PART 1 OF 4 ENDS [00:16:04]

Rich:

A major European chemical company, which will take our materials into very high end automotive applications that actually go inside the engine, to go into building materials, such as asphalt through our partnership with ACI. Asphalt is an exciting part of us helping to with green infrastructure and continuing to just announce more and more partnerships. Our pipeline’s got everything from automotive to toys to retail to apparel, there’s $1 trillion of materials looking to make this transition.

John Jannarone:

Great. All right, I want to talk financials again here. We might bring Boon in, but perhaps John can address this. Boon already touched on it, but in this climate, I think it’s really important to make very clear what’s supporting these financial projections. The cash in the transaction, does that cover you all the way until you reach profitability, and does that cover two facilities?

 

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John:

It does, it provides the equity that we need to finish the stuff that we’re building right now, OM1, and to build the much larger one, OM2, that’ll be finished partway through 2025.

John Jannarone:

Boon, if you can just jump in on that one more time, so I assume this is something you looked at closely when you analyzed the deal. Just to drive this point home, these construction costs, this is pretty straight forward, right?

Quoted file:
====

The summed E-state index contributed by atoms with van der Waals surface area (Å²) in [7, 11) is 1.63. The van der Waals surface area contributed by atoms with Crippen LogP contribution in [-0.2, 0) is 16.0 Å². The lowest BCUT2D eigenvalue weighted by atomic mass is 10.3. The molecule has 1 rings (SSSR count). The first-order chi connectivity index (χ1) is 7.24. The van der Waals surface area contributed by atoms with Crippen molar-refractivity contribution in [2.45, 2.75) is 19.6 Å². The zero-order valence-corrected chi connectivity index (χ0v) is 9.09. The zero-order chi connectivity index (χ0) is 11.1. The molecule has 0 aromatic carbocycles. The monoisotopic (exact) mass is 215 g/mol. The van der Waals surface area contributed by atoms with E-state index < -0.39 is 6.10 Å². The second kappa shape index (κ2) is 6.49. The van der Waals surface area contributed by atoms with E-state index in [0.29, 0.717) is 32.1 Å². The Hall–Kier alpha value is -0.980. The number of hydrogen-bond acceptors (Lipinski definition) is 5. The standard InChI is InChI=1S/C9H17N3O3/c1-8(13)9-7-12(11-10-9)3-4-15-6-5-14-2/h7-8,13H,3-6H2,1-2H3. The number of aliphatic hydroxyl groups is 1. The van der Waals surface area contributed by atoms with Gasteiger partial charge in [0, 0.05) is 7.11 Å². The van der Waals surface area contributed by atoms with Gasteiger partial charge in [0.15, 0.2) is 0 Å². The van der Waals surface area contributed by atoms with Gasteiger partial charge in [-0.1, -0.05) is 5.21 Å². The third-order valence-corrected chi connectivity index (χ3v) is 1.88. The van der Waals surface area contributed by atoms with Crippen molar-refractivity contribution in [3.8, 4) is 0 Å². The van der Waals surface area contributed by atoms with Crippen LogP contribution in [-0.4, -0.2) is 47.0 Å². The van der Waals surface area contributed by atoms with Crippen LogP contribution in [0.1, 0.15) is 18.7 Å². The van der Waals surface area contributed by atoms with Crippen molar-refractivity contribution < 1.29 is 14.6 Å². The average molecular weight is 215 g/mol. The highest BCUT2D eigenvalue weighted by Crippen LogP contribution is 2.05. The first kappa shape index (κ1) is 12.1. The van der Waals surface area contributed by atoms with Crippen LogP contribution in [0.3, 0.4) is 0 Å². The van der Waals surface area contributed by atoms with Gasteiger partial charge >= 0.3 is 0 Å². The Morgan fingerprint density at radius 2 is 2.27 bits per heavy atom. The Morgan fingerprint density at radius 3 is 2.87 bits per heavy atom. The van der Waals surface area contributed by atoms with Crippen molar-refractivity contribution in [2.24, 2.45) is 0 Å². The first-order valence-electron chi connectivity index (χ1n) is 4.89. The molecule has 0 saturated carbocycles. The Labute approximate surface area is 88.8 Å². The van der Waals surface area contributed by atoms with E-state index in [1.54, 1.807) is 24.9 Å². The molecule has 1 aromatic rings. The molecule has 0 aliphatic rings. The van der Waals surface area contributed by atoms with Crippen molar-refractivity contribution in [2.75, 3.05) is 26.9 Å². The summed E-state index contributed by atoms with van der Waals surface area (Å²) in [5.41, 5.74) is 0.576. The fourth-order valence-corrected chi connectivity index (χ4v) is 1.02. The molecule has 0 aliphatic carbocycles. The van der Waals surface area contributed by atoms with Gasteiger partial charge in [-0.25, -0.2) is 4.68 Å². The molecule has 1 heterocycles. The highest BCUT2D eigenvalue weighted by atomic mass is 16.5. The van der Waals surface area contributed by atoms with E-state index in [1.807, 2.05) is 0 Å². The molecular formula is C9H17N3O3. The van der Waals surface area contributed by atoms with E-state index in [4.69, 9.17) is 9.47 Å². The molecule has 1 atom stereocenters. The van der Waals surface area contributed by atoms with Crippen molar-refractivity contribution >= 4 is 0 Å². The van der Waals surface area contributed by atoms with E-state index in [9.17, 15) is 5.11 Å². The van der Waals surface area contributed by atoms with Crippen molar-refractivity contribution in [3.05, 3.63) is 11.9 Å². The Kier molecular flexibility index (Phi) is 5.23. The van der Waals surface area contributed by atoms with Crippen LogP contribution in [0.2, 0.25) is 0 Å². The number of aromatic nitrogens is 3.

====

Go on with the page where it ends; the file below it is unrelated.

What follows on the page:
Boon Sim:

Look, anytime you build a big plan, you obviously want to bring in the right experts, and these guys obviously internally have the video show, people who have built big facilities for Dow, Dow AgriScience, Phillips 66, and that group of people collectively has I think over 200 years of experience building these things. That’s one group internally that has guided the company [inaudible 00:17:46]. Then obviously, they are in the process of also hiring EPC companies that can build these facilities, and then we actually on our end have built and brought on two sets of consultants who have actually also assessed these kinds of builds.

Boon Sim:

I wouldn’t want to give people the impression that there’s no risk in building these facilities, but having said that, these facilities have been around over 100 years, because of these things. In terms of the cost, we obviously have examined the costs, the company, I would say, have built in certain buffers. It’s not like they have to land the plane exactly on the 1,000-foot marker, there’s sufficient buffer in the numbers that even if they are a little off, we’re still fine. When we do these investments, we just want to make sure that when we say that this thing can get done within reason, it should get done.

John Jannarone:

Great. By the way, I’m seeing a lot of coming in from the audience, and I promise we’ll get to those. One question is one that I was going to ask anyway. Let’s talk about the competitive landscape and the big incumbent players. When I spoke to you guys the other day, I was asking myself the same thing, why doesn’t Dow or one of the other majors do something like this on their own? Why does it require a smaller startup to do this?

John: